Sterling Standard from Sterling, Illinois on March 11, 1897 · Page 12
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Sterling Standard from Sterling, Illinois · Page 12

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Thursday, March 11, 1897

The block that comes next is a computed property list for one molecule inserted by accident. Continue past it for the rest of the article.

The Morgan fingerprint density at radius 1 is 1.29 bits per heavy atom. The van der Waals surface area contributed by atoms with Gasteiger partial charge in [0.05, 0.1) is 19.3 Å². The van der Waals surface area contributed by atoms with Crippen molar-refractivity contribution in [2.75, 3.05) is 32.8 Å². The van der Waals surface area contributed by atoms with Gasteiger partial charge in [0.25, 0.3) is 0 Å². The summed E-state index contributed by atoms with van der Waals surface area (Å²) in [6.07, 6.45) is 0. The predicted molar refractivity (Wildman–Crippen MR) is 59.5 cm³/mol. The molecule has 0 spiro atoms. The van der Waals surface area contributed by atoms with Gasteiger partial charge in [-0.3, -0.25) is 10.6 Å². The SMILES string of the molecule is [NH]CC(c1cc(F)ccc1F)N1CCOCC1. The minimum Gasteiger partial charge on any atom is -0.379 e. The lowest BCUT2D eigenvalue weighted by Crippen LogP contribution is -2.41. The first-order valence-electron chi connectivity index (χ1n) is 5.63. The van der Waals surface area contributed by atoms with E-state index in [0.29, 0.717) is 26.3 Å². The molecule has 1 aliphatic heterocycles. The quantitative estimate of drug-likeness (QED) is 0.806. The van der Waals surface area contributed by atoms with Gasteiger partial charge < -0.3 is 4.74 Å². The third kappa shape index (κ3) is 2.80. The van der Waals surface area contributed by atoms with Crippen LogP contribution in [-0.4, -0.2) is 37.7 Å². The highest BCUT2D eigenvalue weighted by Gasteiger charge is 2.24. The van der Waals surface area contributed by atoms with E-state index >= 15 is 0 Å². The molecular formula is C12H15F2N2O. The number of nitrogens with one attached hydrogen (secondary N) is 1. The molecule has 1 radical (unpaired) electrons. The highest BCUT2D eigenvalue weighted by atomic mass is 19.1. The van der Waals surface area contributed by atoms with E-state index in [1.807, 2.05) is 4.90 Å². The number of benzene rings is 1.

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r.w OF I ©f — Ho t*»« HAT a -wonder It in that a man can •walk ; With the great and the wise of old, Who have looked 1n the face of an infant race ~ In the Jriy thtcnl age of gold. \ . They have talked With the ones that our hearts revere. They have dined with the" olden kings, They have drank at the streams of forgotten lores AS they flowed • from their prlmnl springs. They have spanned the wide flood of the years for us, They have come from the far-away, As they eat at the boards In the days of old; — They-wlll-slt at our-boards today, — They will tell all the tales that the stars have told, All the secrets the wa\vs have known, AH the ways pf the beasts and the ways of men, Since the heavenly lights have shone. • L«t Us walk- with the wise that our hearts may learn Of the truths that the years unfold, Till we stand In the strength of the men who lived In the mythical age of gold. • - —H. F. Thurston. . The Eccentric Spider. Some curious facts about the common house spider are noted by • Mr. Llndon Meadows In the Argosy. He' writes: Fatima was a spider, inhabiting a corner of my bedroom window, the upper eash of which, stupidly enough, had not been constructed for _,__ inner snuggery, luxuriously 1 fried, from which, when I first made her acquaintance, she refused to come out, eyeing me furtively, and seeming to say to herself, "He looks friendly, but appearances are sometimes deceptive." By degrees, however, 'this mistrust wore away, and Fatima would descend an Inch or two down the web, and then . gallop ;back again,- till I offered her a fly, which, alter some modest hesitation, she took from my fingers, killed, •coated, with a blue film, tr.cked to her •tall, and, drawing' up behind her, hung in the larder. From this,, time, whenever I called her, she would come and !take anything that was presented for ier acceptance, ..showing a decided preference for a moderate-sized bluebottle/declining a caterpillar, Ignoring a ' daddy-long-legs, and growing excited over a wasp, which, upon becoming entangled in her meshes, she would. release as quickly as possible, cutting &way tlj.e surrounding web and letting the dangerous intruder drop, to the ground^ /The cool vlndictlyeness with •which' she would dig her mandibles into her victim and hold on, despite her fltnigglefl j _w.as a rather ugly eight, .but the rolling up^in shroud and hauling' home— as I have seen a horse dragging a barrow or. heap of brushwood along "a field— had a touch of ths 'ludicrous. Thua far Fatima was only acting according to her natural instincts, but a further proceeding on her part disgusted me beyond the power of language. It was this. She had a husband, only about half her own size, a rather Idle, good-forrnothing fellow, it Js true, but still her husband. One day I saw, her eyeing him very steadily for some minutes and I feared from the _ expression:: of her -countenance that something evil must be passing in her • mind, hut I did not dream of murder. ' She sprang upon him suddenly, killed him with a few savage nips, in spite'of his .violent, efforts to escape, dragged him 'home, sucked his blood, and ate him by degrees; leaving his skin and .legs dangling from a rope and vibrating with every breath of wind. The Neat of uii OniDE-Ontaug. The nest at an orang-outang has been placed in the- Natural History Museum at Berlin by Professor B. Sa- lenka, who removed it himself from a tree in Borneo. The nest,'"which wag situated thirty feet front the ground, . in ^he crotch of a tree forty-five feet high and about one foot,in-diameter, measures four and a half feet long, and one to two and one-half fe«t wide by seven Inches high. It is made of twenty-five branches, locked and twined together, and is large enough for a fully grown orang to lie In it at full length, though this monkey probably always sleeps as it does in captivity, with lega drawn up and arms crossed over hia body. The go-called, nests of'the or- anga are not skillfully built huts'or closed shelter for the new born young, but almply bleeping places, as many careful observers of these monkeys ID Borneo have established. CrucudUe* of Huouttra. In the Island oj Sumatra when some member of a tribe or village is killed by a crocodile the relatives of the victim, helped by the other members of tha community, turn out to avenge hia death. Their revenge la satisfied when they believe they have destroyed the crocodile thftt did the killing. Tq,make sare of the identity of this particular is, a less difficult thing thau . appear at first thought, Not in- cue of theae saurlans devel- ; ,st$ tbe same traits that charaetsitse the tiger w leopard, and i'tfee wittani Ji«ar & village and !n Wirfcrs. ?PS noted by a. traveler W«IPTC croco- r. il«3 known to be man-waters were UUed and taken, they -without excep- ,ion were old crocodiles. Immensely large and unwieldy, or were apparently Incapacitated through age or all- roent from hustling successfully for a living with their fellows. Like the old tiger Incapacitated, for pursuing his natural prey, they had turned to man \a the easiest victims. Some of these .man-eating crocodiles get up & name of terror for themselves In the respective localities they frequent, and have a long list of victims to their account before they are brought to book. No Family Tied on the Congo, The natives of the French Congo have strange ideas regarding the ownership of children. In every case they belong to the mother's family, the father having, no right to them whatever, except to take care of them when they are very small and nu e the babies when the mother, is busy.' This is qu|te L a task when^jiian has a dozen or more wives. As soon as the children are three year's old they go to live with their grandmother or one of their mother's sisters. The natives consider the father unnecessary as soon as the children can live with their mother's relatives. On one occasion a little girt was drowned, and her father grieved greatly for her. Some other man laughed at him, saying, "She is your wife's daughter; what are you crying for? If it were your own child you might cry," meaning that if his sister's child was killed he ought to care, but not for his own. Still, we find children on good terms with their father, and visiting him sometimes. Mothers-in-law, too, receive remarkable treatment. Before a marriage the mother of the girl generaly has a great deal to' say about her future son-in- law. But as soon as all is settled and the gi.rJLhas^ gone_lok_herj _ huaband's- ' ^^^^*£#'^«^*»^*^ i S*!^^ la ~ ,H «-^^- ^, -,4^ TIMELY TortCS rrm CMJR *»OY3 ANO CWLS, OB.IW* for KfvRinir* J»* Horn* — OHgln of the ftt«ftm-WMst!e — An Invention la 8e» ' thoTmolher dare not look upon" her son-in-law. If she wants to visit her daughter she sends word, the day before, and the husband disappears. If by some chance they, meet, the man funs away and the woman covers her face. If they need, to have any conversation one remains inside the house, the other on the outside, th« bamboo, walls separating them. Under these circumstances there is not much interfering by mothers-in-law. Lucky man.. for it would bo rather hard with forty wlves.and forty mothers-in-law to contend with. ' . Kemarkable Use tor Music.' The value of music in the treatment of certain forms of nervous 1 diseases has before. now, beea called attention to by physicians. One advantage perhaps to this therapeutical agency is that in the event of its doing no good it is not'likely to do'harm. In a re- "cenr number of the~ Gazette Medicale, of Paris,, attention was drawn to the remarkable result attending the administration of music to a little girl of three, who-was afflicted with serious -nsrvous-dlsorderSr-resulting in epilepsy and paroxysms of fear, which 'kept her awake all night. The ordinary remedies, Including bromide of potassium, were tried without any effect, and at last the physician recommended the mother to play some soft, rather melancholy music to her daughter before putting her to bed. phopin was recommended, especially the waltzes in the minor key; The remedy worked like a charm, for we are .told that from the night the child went to bed under the influence of music she lost all her nervous symptoms and slept 'without "waking" uutir~thentnbriiing.7 In order to prove that this was not the result of mere chance, the music was omitted on one .evening, and the child passed a night of misery, not so intense as before the adoption of the treatment, but still very marked. trBT when tha room is getting dark And the night •wind whistles low, The children'gath- er 'around the flre All ~ltr~ a ~ merry row. -•. Noon's the trnie for the bubbles light.. And tops may spin at morn, • But Just when the twilight shadows fall • Is the time to pop the corn. See It! hear It! pop! pop! pop! Hlpplty! sklpppy! hop! hopf hop! Dolls and hoops may do for morn. But night's the time to pop the corn, Golden grains in your hands you hold, But into the pan they go. And quick as a wink the wizard Heat —Will[turn ihem ftlKto-snow. ' Shake -them -up with a steady hand Over the firelight bright, Then turn them into the big, brown . bowl In their fluted caps of white. See them! hear them! pop! pop! pop! HIppityl sklpplty! hop! hop! hop! Kites and tops may do for morn. But night's the time to pop the corn, —Angelina W. Wray. Thirteen Centuries Ago. A. boy from Mecca, was seeing. Damascus. He was a handsome lad, thirteen years old, by the name of Mohammed. He had come from Arabia with his uncle, who was on a business trip to Damascus and other Syrian cities. Most assuredly he knew the story of Damascus, "the garden of the Lord," watered by th3 seven branches of the river Albana, founded by the grandson of Shorn. His family sprang - from_Uie__<lMlngul8hed tribe of-Kore-- -Jsh, thn PUBtodlan.s-of-thcLsacrBd_Bhrina- at Caaba, and tho Arabian descendants of Ishmael were as well informed la biblical history as their Hebrew kinfolk. It was not the antiquity of Damascus that appealed to Mohammed's delfghted eyes and carried captive his fancy, but scenes, its bright 'bazaars, revealing all the life for which it stood, its street world far exceeding in marvelp anything, he has ever imagined. > The Arabian boy grew to manhood, possessed of grace of person and fascinating qualities of mind. He was by turns a shepherd, a merchant, the manager of the estates bf a widow named Cadljah, and afterward her husband. A few miles from Mecca is a cave much frequented by Mohammed. Here he is'vislted by the Angel Gabriel and' bidden to tell his fellow-men "there is but. one God, and Mohammed , Is his prophet." He ,1s given a copy of the Kbran, written since all eternity on tablets in the heaven, and he is cbmmanded'to take the sword and conquer the world for the new faith. And now the Arabian boy calls himself the prophet of God,' with a multitude of Mohammedan followers. The swor^ or-the Koran 1g thn watchword of hla It Will Not Die. . ..Travelers in Burmuda and the West Indies often bring back as a souvenir of their trip the leaves pf an interesting plant of the houseleek family; It is known as the life plant; and when the leaves begin to shrivel and fade they send out little shoots which in turn bear leaves that, continue to grow 'and remain fresh , and green for 'months. The leaves'are about four inches long, rich green in color, and of smooth, waxen texture. If you take one of the leaves and put it to the wall Indoors it wiU 'begin Jo sprout within three or four days, be it winter.' or summer. At first the top portion of the leaf will begin to wither and ehriv-; el up, and this is likely to continue until the upper half has lost Its green color. Then tiny white roots will sprout from the edges, and, In time, diminutive green leaves will appear on these. These, offshoots will sometimes grow to.be an inch long, and contain eeveral pairs of leaves." The limit of their existence aeems to depend upon the amount of heat and light they can obtain, ' ' Jupan'a Temple*. ' There are In all Japan Buddhist temr pies to the number of 73,000 and Buddhist priests to. the number, of and Buddhist prjesta to the cumber of lOO.OjOO. For every square mile there are an. average of three temples and four priests, and for every 640 people there 1s one 'temple and for 'every 400 people there is one priest. There is contributed to theae temples each year for the support of the pri&stB and tb» maintenance of the texaplerabout $12,000,000. Theae. figures apply to Buddhism alyao and do Got include aaj<, Of SMatoisirn o? othw armles everywhere victorious. In brief while Damascus pays tribute to, he? Arabian conquerors, and the city that gave him his first vision of the world, is no longer Christian, but Moslem. Such in quick succession is the fate of Jerusalem, Antioch, and Aleppo. All this happened more than thirteen centuries ago. The Koran contains the doctrines of Mohammed, as he said they were given him by the' angel^ Among other things it commands the practice of prayer. Five times each day., must - the -believer- turn~hls~f ace"^ toward Mecca and engage In devotion. Mecca, the birthplace of .the boy Mp- hammed, and thither every worshipper of Damascus turns at the muezzin call. Centuries ago a Tartar people conquered the Arabs, but adopted their religion, and to-day it, is the Moslem- Turk who rules In the Bast, not the Moslem-Arab. The faithful of all nationalities, however, pray to Allah to-day as they did thirteen hundred years ago, to "destroy the Infidels, make their children orphans, 'defile their abodes, give them and their families, and their households, an'd their women, and their pos-' sessions, as booty to the Moslems." Truly, the boy from Mecca was born under a brilliant star, but who will say it was good and beneficent? Origin of the Steam Whistle. It is told that the locomotive whistle was invented because of the destruction of a load of eggs. When locomotives were first built the country roads, were for the moet part crossed* at grade* and the engine driver had no wa,y of giving warning of hia approach except by blowing a tin horn. The born, it may be imagined, was far from being sufficient warning. One day.in the year 1833 a farmer of Thornton was crossing the "railroad track on one of the country roads with a great load of eggs, and butter. Just as he came out upon the track a train approached. The engine man blew hte hora luatlly, but the farmer did not hear it. Eighty dozen of eggs and fifty pounds of butter were smashed into an indistinguishable, unpleasant mass and mingled with the kindling wood,to which the wagon was reduced. T&e railway company had to pay the farmer the value of his wago^n, It was considered a very serious matter. and straightway a director of the company, Ashlen Baxter by name, went to Alton.Grange, where George Stephea» SOB lived, to eee it he could not invest that would give Steely to !>a beard. to work &M the aext <2a.y bAd a !.a?.'hsd to a!! tbft IfKiomotfTet, an<l- frcran that day to thtn tb.» rote* of the !oco- rnotlto whistle hea never been sllftnt,-— From Iron. Anothe* Gam*. Crambo. — Two pieces of paper, no- Hke both in size and color, are given to each person. On one of them a noun must be written, and on the other ft question. Two gentlemen's hats must then be called for,' iiito one of which the nouns must be dropped, and into the other the questions and all well shuffled. -The'tE.tsrnnrettireir be^handed round, flntll each person is supplied with a question and a noun. The thing now to.be done is for each player to write an answer in rhyme to the question he finds written on the one paper, bringing In .the noun written on, the other paper. Spmetimes the questions and tho nouns are so thoroughly inapplicable to each other that it is impossible to produce "anything like sensible poetry. The player need not trouble about this, however, for the more nonsensical the rhyme the greater the fun. Sometimes players are fortunate enough to draw from the hats both noun and question that may be ) easily linked together. A question once drawn .was: "Why do summer roses fade?" The noun drawn was "butterfly," so that the following rhyme was easily concocted: Summer roses fade away, .The reason why I cannot say, Unless It be because they try To cheat the pretty butterfly. An Invention la Sen-8ifcnalllnK< An Amsterdam correspondent of the Westminster Gazette writes: It looks aa if we dull Dutchmen are upon, the point of giving to the world a priceless invention, the means toy which shlpa at sea may he on speaking terms under all circumstances, 'or have tho power Some -weeks-Blnce-people-llvlng-on-l,ho_oubi_ skirts of the town, returning home in the dark hours of the. evening were scared hy- very peculiar- unearthly sounds, 'something akin to, the deep, penetrating scream of a steamer's syren in the mist, although there was no water near to speak of, and consequently no possibility of a steamer. The riddle is. now solved. It has been .found possible to produce a constant,. unvarying sound which may ' (1) Be heard at a distance of at least five miles against a stiff breeze, ' • (2) Is of such a nature and quality that It .la quite easy to determine to a nicety the direction from which it comes. (3) Is produced by an instrument which can be moved about without altering the sound — that is, in the same manner as an electric searchlight. . (4) Last/not least, that parts ol the Instrument .may be differently tuned; which makes it possible to give constant alternative eignals which may be codified, so that a conversation may be kept up. It appears that . the inventors some weeks since made trials In the dark, and, of .course. • in lon&lv, onMy)ng places in the neighborhood, and so produced the ghostly noises aforesaid^ Competent persons are of opinion that the thing really is a great success. The Zealand Company has resolved to give the invention a Jair trial, and the world may soon hear more of it. It is quite clear that if the steamer which, met the •Drummorid Castle had pos-- sessed such an Instrument 'and its signals could have 'been understood by 'the Drummond's officers, the disaster might not have occurred, 05c S5c 25c Drexcl Corn, 2 cans Peas, 2 n ." Tomatoes, 2 can* '*• Wa* Beans, 2 cans " Baked Beans, 2 cans " Lobster, per can Clam Chowder, per can Salmon, per can 10 to* Pears, per can . 10 to Peaches, per can 10 to California Plums, per can Pie Peaches, per can Good Tomatoes, 3 cans _ Good Cbrnj 3 cans • etc., etc. It pays to buy the beat. J3ave you tried Daisy Headlight Oil? It is the best and cheapest, Have you tried Wonder l^lour? None better, If you want a cheap class of goods bring a list of what yon want to me and I will give you low prices. Yours for business, . S5c lOc lOc 25c 25c Our"Q. Q." Brand of Coffee In Three Pound Cans Represents Better Coffee For the money than any other package of Coffee ever offered to the Coffee Consumers of Sterling. This Blend is a Fine Java and Mocha. " Q« Q>" stands for Quality and Quantity. Sold at $1.00 per can. J. P. Oyerholser, STERLING, ILL. HIRAM MOVER, Milk and Butter Depoty IB the place to bay pure milk, cream, batter, skim milk and^ butter-milk, In ftny quantity, Orders delivered to an . part of the city. • . No. Ill East Third Street Just Received at the v 7~~ Carlsbrooke Castle. "~~ r ".~^—; As a memorial to the latp Prince Henry of Battenberg, 'Governor of the Castle, Carisbrooke Castle, in the Isle of Wight, Is to be fully repaired. ' By some considered to be of Roman, perhaps British, origin, the Castle was captured in 530 by Cedrlc, who gave It to his nephews, Stuf and Wightgar, the latter of whom rebuilt it. The fort was enlarged by William Pltz-Osborne, the first lord of the Island, and In Doomsday Book It is cited as oceupy- ,lng one vlrgate'of ground. Some Norman masopry remains at the northwest angle and in the Mountjoy tower, the main entrance IB supposed.to have been built, temp, Edward IV. by Lord Widvllle, whose arms,. between York roses, are on a stone near the top. The Castle assumed its present aspect in the reign of Queen Elisabeth; she built the outworks, with a moat, and repaired ^e principal gate, above which Is "E. R., 1698," employing for engineer the Italian, Ganebella, who had fortified Antwerp, The keep stands on an artificial mound ascended by seventy step*. One may yet see the ruins of the apartments occupied for some fourteen months, during , Colonel Hammond's governorship, by Charles I, froin which he twice attempted to ea- Cftpe t and: where his children were imprisoned after his death. The gravestone of his daughter, Prlncesi Elizabeth, inscribed "E. S.," was found In 1793.nea?!_the_altar_or.Newport parish church, wherein the queen' erected a monument to her memory forty years ago. 8tn»u of Justice In Among the good things eald at the Chicago "convocation of mothers" was: "I believe in trusting the Innate sense of Justico in children. The force of the opinion of those around them Is on© of the most powerful Influences, and they eaa be Caught more by the appeal to pride, after the first leaaona of willing obesU&uoe are learned, by atera BAZAAR, An elegant line of , Laces, Embroideries, and Linens; tfye new Embroidery Rings and Needles. Special Sale on Ribbons. MRS. L. HODGES. Locust Street.JSsecond Jdoor north of . Gait House. Locust and Ninth Strs. 5 Blocks from Post Office. For Sale. Gowl desirable lots, high, dry, aqdi cheap. Prices and terms right. Call and see me. J, A. Ki Oftic? Corner lit Aft and 31^ Str, B, tj, KIMBR0 *IH sell ceries at i>r!c«< £!mt will vlnee f on that ^ou eau moftey by trading 1 with I sell all goods, at low prices A Fine Table Syirij* at » Stfte Tlie best Fancy Patent Flout At $1.15 and $1.2$ Table Peaches, 3 lb, can lOe 1 _ ~~ Buckwheat,-the best in the market, at ACOoTeafor "*- S5o Pickled l»ork - Oolb. Oood Smoking Tobacco 2Cto Early June Sifted Peas - . . . liJc a caa Fancy California Dried Peaches - - lOc Ib The best quality and lowest prices is my motto. R. L.Kimbro. 120 E. THIKD STJBEET. . * '-« ., * i Just Received Another Car of the Four! 's C. H. ATWOOD. The West End Grocer. Thef raiicesShimei Academy -' •• ~~^-^)FTIIE— University of Chicago. i CARROLL; Illinois; £* UNIVERSITY -OF CHICAGO. The Spring-Quarter opens on Tuesday, • \ , March 9,1897., ' Prepares for any College 'or University. Examinations passed in the Academy 4 classes entitle the student to enter the University of Chicago without farther examination. , Strong departments in Music and Art Special Courses for teachers during the Spring Quarter; '".',-,< Among the Trustees of, theSchoo are the following officials o f the Uni versity of Chicago: WILLIAM BAINEY HARPER! Phi D,, D.D..L.L.D., President; THOMAS W. GQODSPEKD, D. D,, Secretary of the Board of Trustee's, ALBION W. SMALL, Ph, D., Director of' ' University Affiliations. FRANK JUSTUS MILLER, Ph. D., Examiner of University Affixations. For Calenders address IDA M. GARDNER, Dean, Ht. Carroll, 111. '•;$ *-fj! *$ <l As ; 'if f't- ^ • «t j * , ' V . -. \-f-x • :' I'l shortest 1- ]?6tweeu two joints is & straight line|coanect- , i»g|tie two poiate. The STANDARD is tlie straight line; the two points are the sellers a^dt the De you see the pen m